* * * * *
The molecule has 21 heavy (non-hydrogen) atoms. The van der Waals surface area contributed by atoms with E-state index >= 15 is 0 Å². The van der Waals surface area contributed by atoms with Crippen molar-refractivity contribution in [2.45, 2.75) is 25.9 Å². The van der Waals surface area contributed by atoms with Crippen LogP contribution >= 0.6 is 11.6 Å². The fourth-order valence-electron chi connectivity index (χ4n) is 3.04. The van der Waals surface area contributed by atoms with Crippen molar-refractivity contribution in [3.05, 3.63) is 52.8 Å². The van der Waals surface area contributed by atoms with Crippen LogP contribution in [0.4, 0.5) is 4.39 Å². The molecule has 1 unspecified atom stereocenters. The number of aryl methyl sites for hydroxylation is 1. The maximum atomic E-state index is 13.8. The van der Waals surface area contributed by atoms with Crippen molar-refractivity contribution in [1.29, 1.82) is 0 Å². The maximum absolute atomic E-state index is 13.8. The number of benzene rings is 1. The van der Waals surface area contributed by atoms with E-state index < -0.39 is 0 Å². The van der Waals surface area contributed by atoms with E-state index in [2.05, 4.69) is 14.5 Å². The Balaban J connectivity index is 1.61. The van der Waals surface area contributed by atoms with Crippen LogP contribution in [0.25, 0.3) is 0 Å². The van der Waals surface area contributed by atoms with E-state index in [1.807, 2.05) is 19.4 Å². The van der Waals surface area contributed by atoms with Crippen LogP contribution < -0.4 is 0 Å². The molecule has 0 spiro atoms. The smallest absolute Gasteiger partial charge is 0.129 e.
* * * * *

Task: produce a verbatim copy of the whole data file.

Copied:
The molecule has 21 heavy (non-hydrogen) atoms. The van der Waals surface area contributed by atoms with E-state index >= 15 is 0 Å². The van der Waals surface area contributed by atoms with Crippen molar-refractivity contribution in [2.45, 2.75) is 25.9 Å². The van der Waals surface area contributed by atoms with Crippen LogP contribution >= 0.6 is 11.6 Å². The fourth-order valence-electron chi connectivity index (χ4n) is 3.04. The van der Waals surface area contributed by atoms with Crippen molar-refractivity contribution in [3.05, 3.63) is 52.8 Å². The van der Waals surface area contributed by atoms with Crippen LogP contribution in [0.4, 0.5) is 4.39 Å². The molecule has 1 unspecified atom stereocenters. The number of aryl methyl sites for hydroxylation is 1. The maximum atomic E-state index is 13.8. The van der Waals surface area contributed by atoms with Crippen molar-refractivity contribution in [1.29, 1.82) is 0 Å². The maximum absolute atomic E-state index is 13.8. The number of benzene rings is 1. The van der Waals surface area contributed by atoms with E-state index < -0.39 is 0 Å². The van der Waals surface area contributed by atoms with E-state index in [2.05, 4.69) is 14.5 Å². The Balaban J connectivity index is 1.61. The van der Waals surface area contributed by atoms with Crippen LogP contribution in [0.25, 0.3) is 0 Å². The van der Waals surface area contributed by atoms with E-state index in [1.807, 2.05) is 19.4 Å². The van der Waals surface area contributed by atoms with Crippen LogP contribution < -0.4 is 0 Å². The molecule has 0 spiro atoms. The smallest absolute Gasteiger partial charge is 0.129 e.